Twill triangles on 8 shafts

Lemonade Weaves: 5A

When life gives you lemons… weave yourself some lemonade. To keep us all going during the global coronavirus pandemic – whether we’re self-isolating, quarantined or just keeping a safe distance – I decided to share a few ways to make the most of simple drafts. There’s no master plan, but the theme is loosely ‘what can I do with the odd bits of yarn I have to hand?’

I knew I would end up complicating a simple numbering system! Anyway, I am posting an update to the double-faced twills in Lemonade Weave 5 for two reasons.


I want to emphasise again that this structure is not double weave. You can read a definition of double weave here, but the crucial point is that for a double weave you need two sets of warp threads and two sets of weft threads. As I explained in my previous post, this structure has only one set of warp threads. It is not a double weave.

It is, however, referred to as double-faced. This is a term which is quite tricky to pin down, and I am not going to go into detail here! The essence of this particular weave is that we are managing to make a twill fabric that is weft-faced on both sides.

8-shaft zig-zags

Several people have expressed an interest in weaving the zig-zag pattern on 8 shafts, so I thought I would use that as an opportunity to illustrate how the doubling of the weft is structured.

The main issue with taking this pattern to 8 rather than 16 shafts is the question of scale. The points here are only 15 threads wide, so bear that in mind when choosing a suitable yarn. If your sett is, say, 30 epi, then your zigs and your zags will be only half an inch wide. A yarn which you can comfortably set at about 16 epi will give you a much more dramatic effect.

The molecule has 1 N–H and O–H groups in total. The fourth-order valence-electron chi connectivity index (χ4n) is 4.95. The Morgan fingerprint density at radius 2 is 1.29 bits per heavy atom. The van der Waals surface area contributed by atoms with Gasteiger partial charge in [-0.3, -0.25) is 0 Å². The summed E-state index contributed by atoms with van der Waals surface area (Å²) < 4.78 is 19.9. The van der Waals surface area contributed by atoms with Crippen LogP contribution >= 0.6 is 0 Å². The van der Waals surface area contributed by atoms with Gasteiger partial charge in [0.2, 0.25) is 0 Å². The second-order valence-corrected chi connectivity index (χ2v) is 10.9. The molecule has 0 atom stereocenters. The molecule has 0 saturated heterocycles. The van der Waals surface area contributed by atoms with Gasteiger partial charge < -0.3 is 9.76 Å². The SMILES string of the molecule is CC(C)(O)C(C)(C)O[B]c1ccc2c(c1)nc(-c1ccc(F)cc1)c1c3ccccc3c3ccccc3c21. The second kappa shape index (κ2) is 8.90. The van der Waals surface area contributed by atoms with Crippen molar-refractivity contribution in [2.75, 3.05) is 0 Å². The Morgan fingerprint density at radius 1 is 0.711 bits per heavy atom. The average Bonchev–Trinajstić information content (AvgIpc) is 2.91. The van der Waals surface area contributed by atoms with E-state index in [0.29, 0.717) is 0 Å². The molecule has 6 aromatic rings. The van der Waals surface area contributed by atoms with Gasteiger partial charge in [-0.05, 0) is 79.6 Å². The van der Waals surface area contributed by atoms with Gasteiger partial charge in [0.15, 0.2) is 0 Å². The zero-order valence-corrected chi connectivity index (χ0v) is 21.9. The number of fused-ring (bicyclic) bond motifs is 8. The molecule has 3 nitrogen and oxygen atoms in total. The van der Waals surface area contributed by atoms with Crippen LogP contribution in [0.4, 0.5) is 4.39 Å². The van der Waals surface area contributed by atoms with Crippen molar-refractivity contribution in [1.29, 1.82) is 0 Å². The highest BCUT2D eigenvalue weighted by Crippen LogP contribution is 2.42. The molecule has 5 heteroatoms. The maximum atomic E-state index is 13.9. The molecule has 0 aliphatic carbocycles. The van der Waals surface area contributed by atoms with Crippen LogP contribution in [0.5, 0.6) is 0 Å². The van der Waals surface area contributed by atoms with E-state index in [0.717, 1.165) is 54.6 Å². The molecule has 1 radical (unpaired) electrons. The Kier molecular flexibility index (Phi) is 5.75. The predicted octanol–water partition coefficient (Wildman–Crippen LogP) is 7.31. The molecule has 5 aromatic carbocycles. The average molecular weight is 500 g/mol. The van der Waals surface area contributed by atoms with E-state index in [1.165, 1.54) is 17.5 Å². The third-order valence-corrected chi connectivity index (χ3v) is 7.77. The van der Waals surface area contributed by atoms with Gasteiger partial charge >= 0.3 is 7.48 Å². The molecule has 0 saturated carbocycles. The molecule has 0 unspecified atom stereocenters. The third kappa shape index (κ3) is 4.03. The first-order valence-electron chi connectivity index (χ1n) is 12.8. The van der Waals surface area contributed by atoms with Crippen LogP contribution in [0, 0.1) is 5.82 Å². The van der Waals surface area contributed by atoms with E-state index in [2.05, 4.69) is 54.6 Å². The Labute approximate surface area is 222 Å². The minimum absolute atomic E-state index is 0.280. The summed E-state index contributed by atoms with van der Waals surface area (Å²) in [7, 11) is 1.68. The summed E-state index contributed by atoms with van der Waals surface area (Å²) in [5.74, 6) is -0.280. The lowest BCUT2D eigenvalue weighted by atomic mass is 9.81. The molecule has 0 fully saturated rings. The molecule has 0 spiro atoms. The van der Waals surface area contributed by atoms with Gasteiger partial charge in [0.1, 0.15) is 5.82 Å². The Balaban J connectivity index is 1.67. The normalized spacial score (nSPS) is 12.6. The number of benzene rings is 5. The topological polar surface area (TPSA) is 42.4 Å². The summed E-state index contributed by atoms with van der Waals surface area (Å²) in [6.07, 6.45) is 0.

Two faces, two wefts

Let’s set up an imaginary 8-shaft loom with a point threading. Using the liftplan shown below, we can easily create zig-zags.

We can see the zig-zag shape clearly because the warp and weft are different colours. A warp-dominant area alternates with a weft-dominant area. It’s a pretty nice weave just as it is, in fact.

But now let’s use a different colour of weft.

Note that as well as changing the colour of the weft I have also moved the liftplan to start at a different point in the sequence. The set of lifts is the same, but the treadling sequence is offset from the original. This can be seen clearly at the top of the drawdown. Look at the row of triangles which appear right under the threading: in the first drawdown these are pink (the weft is showing) but in the second drawdown these triangles are white (the warp is showing).

I have also made this lifting sequence shorter. The first draft includes three repeats of the pattern, the second includes only two.


So I have a blue-and-white pattern and a pink-and-white pattern, but what I want to achieve is a blue-and-pink pattern on my white warp. To do this, I need to interleave the two liftplans so that I alternate my two wefts.

In the new draft below I am weaving one row from the blue draft followed by one row from the pink draft. Because the warp-faced areas of one draft correspond to the weft-faced areas of the other, the warp will end up almost completely covered by the wefts. This gives me interlocking zig-zags of blue and pink.

I left that extra repeat in pink at the end of the sequence to show how you can segue from areas with one weft to areas with two wefts and vice versa. This is analogous to the 16-shaft draft I shared before.

If we wanted to create the illusion of the floating zig-zags, we would change the pink yarn to a white one for the bottom section like this:

What about a tie-up?